Samantha Power and Barack Obama at the White House on June 5, 2013. (Courtesy Reuters)
As the first red-headed U.S. Ambassador to the United Nations, Samantha Power will cut a distinctive figure in the organization’s staid meeting rooms and endless cocktail receptions. But she will also stand out in ways that go well beyond appearance. By virtue of her youth, professional background, philosophical commitments, and direct personal style, Power has the potential to be a uniquely effective U.S. envoy. By raising the UN’s visibility and cache, and by doubling down on its role as a force for human rights and the mediation of violent conflict, Power could be just what the United Nations needs to help galvanize it for the twenty-first century.
Power’s foreign policy career was born in a war zone, and the horrors she witnessed have left a permanent mark. She covered the 1990s Bosnia war as a freelancer, working alongside a group of journalists, many of them women, and several who would forge distinguished careers working to protect human rights. From there, she went to Harvard Law School (where we met) and melded her interests in human rights law and writing into the Pulitzer Prize-winning A Problem From Hell, her book tracing the history of U.S. responses to genocide. It was that book, and Power’s impassioned call for the United States to prevent and stop future atrocities, that led her to a meeting with Senator Barack Obama in 2005. With that discussion, she won a prominent role advising him in the Senate and on his presidential campaign.
When an intemperate comment about then-presidential candidate Hillary Clinton relegated Power to a less public role in the Obama White House than many expected, she buckled down as the National Security Council’s Senior Director for Multilateral Affairs and Human Rights (where I worked with her while serving as a Deputy Assistant Secretary for International Organizations at the State Department). It quickly became clear that Power favored action over indefinite deliberation, a quality that career officials found alternately electrifying and terrifying. When she helped spearhead a forceful press on human rights in Burma in 2010, officials pushed back, but not before Naypyidaw heard the message that Washington was serious. But she quickly learned the political appointee's version of Reinhold Niebhur’s fabled serenity prayer; that much of the U.S. government is maddeningly immutable and that one's short time in office must be used in the places where he or she can most make a difference.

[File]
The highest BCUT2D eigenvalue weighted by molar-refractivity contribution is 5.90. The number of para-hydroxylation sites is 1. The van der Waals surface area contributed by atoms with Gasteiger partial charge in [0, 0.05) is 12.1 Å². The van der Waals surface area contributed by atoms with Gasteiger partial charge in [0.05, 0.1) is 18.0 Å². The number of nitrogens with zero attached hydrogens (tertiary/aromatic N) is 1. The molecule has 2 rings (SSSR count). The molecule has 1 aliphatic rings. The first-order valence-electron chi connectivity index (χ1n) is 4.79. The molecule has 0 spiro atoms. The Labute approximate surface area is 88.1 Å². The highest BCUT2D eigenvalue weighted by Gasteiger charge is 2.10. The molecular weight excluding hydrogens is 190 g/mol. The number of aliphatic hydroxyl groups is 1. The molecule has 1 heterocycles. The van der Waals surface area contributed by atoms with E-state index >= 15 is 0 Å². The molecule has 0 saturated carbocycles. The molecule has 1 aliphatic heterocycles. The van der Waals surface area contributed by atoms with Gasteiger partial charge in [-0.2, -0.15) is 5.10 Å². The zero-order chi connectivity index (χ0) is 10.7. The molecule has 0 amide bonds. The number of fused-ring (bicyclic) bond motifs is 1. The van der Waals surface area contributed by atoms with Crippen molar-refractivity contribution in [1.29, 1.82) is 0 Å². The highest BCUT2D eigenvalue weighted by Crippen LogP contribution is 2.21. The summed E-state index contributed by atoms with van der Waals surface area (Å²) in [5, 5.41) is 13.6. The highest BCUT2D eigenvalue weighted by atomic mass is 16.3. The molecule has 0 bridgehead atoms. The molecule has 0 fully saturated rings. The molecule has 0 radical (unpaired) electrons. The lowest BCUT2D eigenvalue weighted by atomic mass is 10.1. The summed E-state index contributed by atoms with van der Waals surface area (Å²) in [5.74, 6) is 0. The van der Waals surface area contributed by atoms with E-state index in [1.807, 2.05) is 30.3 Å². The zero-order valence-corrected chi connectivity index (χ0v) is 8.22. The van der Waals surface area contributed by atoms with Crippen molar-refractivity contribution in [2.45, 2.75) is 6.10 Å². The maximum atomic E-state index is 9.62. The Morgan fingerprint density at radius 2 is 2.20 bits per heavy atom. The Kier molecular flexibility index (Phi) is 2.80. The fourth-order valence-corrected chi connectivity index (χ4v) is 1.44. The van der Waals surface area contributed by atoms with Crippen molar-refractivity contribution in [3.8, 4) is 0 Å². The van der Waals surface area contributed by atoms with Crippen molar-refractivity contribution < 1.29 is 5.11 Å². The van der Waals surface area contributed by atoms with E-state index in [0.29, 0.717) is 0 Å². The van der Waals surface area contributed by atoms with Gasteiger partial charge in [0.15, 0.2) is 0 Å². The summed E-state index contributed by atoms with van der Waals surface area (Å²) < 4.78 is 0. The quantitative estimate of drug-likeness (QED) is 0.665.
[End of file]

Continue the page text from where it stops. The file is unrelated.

Power used her White House perch to mobilize the foreign policy bureaucracy to develop the Obama administration’s forward-leaning approach on gay rights, open government, and -- no surprise -- the prevention of mass atrocities. These efforts required painstaking staff work drafting and clearing memos, recruiting international supporters, and smoothing out bureaucratic tiffs and turf battles. Their results include lasting policy changes that enshrine U.S. leadership on gay rights, through a global initiative to elevate gay rights as human rights; build enduring new structures, such as the Atrocity Prevention Board, which is charged with uniting government agencies to avert gross abuses; and promote emerging international norms on greater governmental transparency that are monitored by a new intergovernmental partnership of 55 countries.